Social Security Isn't Broke, But We Still Ought to Fix It

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Social Security Isn't Broke, But We Still Ought to Fix ItIt has been a big week in Washington for thrashing out the federal budget, both this year's and those for the future. Along with discussions about slashing spending on such things as defense and Medicare, a growing number of lawmakers are lining up behind plans to cut Social Security, one of the most cherished -- and vital -- programs for the elderly in this country.

Republicans want to increase the retirement age and some Democrats have joined the chorus to cut benefits. Even President Obama, in outlining his budget proposals on Wednesday, indicated that Americans would have to accept "reforms" of Social Security.

"There are those who believe we shouldn't make any reforms to Medicare, Medicaid or Social Security out of a fear that any talk of change to these programs will usher in the sort of radical steps that House Republicans have proposed," Obama said. "I understand these fears. But I guarantee that if we don't make any changes at all, we won't be able to keep our commitments to a retiring generation that will live longer and face higher health care costs than those who came before."

But is the program that has provided retirement benefits to millions of Americans since the Depression really broken? Is it causing the federal deficit to spiral out of control as some have suggested?

The Real Numbers on Social Security


Peter G. Peterson, chairman of Blackstone Group, for example, has repeatedly claimed that Social Security is not adequately funded and that younger Americans will have to pay double the amount of Social Security taxes within 10 years. And even the normally sober factcheck.org, which debunks myths propagated by both parties, has repeated claims that Social Security is contributing to the federal deficit.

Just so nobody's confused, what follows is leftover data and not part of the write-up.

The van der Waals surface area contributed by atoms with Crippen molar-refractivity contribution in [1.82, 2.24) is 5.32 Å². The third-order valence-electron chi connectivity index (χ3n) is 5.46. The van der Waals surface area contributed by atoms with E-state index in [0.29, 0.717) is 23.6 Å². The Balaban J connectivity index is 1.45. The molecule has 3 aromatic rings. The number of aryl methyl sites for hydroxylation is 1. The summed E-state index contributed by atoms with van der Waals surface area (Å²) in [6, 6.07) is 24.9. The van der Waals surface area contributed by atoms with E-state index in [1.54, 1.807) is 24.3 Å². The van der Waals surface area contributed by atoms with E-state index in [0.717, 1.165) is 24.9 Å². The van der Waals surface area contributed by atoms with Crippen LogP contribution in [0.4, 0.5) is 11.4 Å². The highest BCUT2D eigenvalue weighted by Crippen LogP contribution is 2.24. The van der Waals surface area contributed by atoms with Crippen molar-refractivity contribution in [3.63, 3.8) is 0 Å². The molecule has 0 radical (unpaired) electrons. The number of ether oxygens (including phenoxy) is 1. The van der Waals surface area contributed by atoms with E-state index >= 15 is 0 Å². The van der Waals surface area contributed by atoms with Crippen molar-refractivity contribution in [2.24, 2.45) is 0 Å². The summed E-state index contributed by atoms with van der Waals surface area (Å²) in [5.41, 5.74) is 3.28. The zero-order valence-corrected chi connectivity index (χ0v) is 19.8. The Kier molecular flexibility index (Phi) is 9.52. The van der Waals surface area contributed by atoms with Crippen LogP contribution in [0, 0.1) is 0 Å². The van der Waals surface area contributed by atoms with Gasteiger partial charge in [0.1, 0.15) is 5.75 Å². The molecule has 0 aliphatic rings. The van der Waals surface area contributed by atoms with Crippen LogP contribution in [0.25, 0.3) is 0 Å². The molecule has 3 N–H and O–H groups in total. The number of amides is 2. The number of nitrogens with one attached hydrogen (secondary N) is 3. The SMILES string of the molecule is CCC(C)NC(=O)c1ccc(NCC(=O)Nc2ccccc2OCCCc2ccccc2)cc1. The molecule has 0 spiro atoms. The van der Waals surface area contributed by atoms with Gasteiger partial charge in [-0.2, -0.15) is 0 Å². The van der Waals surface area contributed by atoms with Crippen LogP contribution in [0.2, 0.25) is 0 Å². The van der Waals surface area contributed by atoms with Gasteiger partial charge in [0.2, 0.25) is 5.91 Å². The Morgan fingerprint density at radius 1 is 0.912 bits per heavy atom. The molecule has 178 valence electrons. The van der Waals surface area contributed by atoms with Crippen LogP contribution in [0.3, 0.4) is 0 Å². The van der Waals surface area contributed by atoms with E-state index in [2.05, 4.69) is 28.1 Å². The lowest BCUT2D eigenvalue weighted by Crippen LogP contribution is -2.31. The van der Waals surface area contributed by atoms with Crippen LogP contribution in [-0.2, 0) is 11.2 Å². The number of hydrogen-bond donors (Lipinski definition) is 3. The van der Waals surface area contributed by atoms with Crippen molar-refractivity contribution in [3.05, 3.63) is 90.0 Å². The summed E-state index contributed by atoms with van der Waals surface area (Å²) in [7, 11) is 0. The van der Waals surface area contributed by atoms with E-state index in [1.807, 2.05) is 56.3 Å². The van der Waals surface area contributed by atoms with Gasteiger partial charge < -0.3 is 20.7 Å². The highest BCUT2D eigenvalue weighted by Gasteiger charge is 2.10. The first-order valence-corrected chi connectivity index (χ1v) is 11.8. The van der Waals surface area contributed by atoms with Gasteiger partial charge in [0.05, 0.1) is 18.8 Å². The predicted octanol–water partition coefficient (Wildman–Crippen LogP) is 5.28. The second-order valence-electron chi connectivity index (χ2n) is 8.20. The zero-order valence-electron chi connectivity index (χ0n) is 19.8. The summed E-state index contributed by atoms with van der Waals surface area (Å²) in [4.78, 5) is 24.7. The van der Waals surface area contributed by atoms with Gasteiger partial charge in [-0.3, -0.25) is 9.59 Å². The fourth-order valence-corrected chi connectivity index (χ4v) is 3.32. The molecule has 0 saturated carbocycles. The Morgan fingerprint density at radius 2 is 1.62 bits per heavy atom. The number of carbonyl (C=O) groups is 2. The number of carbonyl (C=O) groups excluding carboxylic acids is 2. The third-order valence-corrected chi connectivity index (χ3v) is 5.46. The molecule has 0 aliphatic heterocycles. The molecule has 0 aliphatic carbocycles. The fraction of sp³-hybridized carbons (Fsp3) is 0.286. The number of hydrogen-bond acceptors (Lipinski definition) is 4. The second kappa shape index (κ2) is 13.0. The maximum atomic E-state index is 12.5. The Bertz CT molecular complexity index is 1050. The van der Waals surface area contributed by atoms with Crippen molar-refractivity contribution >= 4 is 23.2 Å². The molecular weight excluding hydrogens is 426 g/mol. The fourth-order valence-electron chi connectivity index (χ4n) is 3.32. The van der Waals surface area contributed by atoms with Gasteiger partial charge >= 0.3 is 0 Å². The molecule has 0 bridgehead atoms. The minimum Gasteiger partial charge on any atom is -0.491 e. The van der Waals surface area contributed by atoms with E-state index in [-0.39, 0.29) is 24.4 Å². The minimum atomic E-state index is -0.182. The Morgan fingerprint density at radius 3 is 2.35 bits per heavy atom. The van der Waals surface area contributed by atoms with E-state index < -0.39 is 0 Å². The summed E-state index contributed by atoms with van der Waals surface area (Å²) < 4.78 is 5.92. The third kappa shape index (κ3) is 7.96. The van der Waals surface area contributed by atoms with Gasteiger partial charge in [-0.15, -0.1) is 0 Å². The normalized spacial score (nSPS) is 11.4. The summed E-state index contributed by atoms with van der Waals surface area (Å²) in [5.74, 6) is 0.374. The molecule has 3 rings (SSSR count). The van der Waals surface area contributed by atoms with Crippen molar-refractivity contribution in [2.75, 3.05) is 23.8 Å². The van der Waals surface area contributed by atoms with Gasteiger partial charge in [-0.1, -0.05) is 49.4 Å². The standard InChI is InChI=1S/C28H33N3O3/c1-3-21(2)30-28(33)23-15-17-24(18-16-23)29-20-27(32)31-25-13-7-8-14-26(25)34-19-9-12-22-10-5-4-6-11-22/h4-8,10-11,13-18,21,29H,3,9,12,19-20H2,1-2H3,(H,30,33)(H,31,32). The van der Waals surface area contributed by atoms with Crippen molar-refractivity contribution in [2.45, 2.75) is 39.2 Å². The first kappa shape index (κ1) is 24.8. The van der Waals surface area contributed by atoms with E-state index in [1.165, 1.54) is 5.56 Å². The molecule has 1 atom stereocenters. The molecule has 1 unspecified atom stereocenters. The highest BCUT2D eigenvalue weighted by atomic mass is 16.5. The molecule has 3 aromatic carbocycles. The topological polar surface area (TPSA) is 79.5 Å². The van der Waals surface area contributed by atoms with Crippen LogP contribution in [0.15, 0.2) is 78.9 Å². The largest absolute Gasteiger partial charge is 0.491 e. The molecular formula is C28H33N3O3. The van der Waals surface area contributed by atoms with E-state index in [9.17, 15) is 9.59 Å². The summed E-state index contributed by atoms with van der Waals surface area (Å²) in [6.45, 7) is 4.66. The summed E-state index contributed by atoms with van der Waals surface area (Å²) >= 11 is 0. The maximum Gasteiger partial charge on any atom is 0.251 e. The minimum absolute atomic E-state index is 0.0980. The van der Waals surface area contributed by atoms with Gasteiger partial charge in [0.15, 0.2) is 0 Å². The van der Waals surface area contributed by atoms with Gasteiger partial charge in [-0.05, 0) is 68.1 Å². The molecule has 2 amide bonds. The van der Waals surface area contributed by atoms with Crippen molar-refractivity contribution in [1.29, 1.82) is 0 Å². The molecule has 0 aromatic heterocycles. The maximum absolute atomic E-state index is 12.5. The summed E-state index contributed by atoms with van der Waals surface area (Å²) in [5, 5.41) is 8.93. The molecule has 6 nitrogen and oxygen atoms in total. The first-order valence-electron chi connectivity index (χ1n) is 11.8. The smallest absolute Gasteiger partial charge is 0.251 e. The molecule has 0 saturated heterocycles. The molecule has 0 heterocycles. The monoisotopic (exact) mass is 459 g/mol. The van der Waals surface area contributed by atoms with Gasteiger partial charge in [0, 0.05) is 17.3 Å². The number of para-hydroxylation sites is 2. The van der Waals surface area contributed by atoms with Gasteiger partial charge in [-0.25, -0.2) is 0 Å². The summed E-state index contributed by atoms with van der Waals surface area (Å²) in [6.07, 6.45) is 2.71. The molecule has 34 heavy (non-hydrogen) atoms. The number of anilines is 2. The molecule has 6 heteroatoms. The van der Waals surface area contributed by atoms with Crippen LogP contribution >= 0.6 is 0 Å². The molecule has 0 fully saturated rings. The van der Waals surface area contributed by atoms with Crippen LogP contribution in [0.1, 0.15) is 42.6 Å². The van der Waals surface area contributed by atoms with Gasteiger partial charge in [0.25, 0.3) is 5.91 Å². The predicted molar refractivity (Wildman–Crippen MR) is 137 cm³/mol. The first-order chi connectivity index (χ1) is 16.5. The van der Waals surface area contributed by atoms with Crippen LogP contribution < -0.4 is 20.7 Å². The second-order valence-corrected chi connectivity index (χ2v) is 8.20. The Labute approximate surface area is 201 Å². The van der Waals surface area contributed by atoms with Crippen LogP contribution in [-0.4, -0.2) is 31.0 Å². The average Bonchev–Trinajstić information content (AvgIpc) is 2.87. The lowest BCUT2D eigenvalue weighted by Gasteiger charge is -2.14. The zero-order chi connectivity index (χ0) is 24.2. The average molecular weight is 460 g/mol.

The fact is, though, that most of the arguments for why Social Security is facing bankruptcy in the short term are simply not true. As Dean Baker, co-director of the Center for Economic and Policy Research in Washington, says: "The biggest weapon for people who want to change Social Security in a big way, such as privatizing it or seriously cutting benefits, is that the program is on life support." If the program seems like it's going to fade away anyway, people won't feel they have anything to lose by gutting it.

But a close reading of the Trustees report and the Congressional Budget Office analysis paints a different picture. Social Security received about $37 billion less in payroll taxes than it paid out in benefits in 2010. It will have a larger shortfall again this year because the federal government decided to give workers a 2% tax holiday on the amount they pay toward Social Security in 2011.

But Social Security has a trust fund of $2.6 trillion. This is money that was paid into the system but hasn't yet been spent by it. The money is all held in government bonds for which the Treasury must pay interest. It earned $119 billion in interest in 2010 and is projected to receive a similar amount in 2011. Total income in 2010 was $788 billion; total outgo was $706 billion. Does that sound like bankruptcy?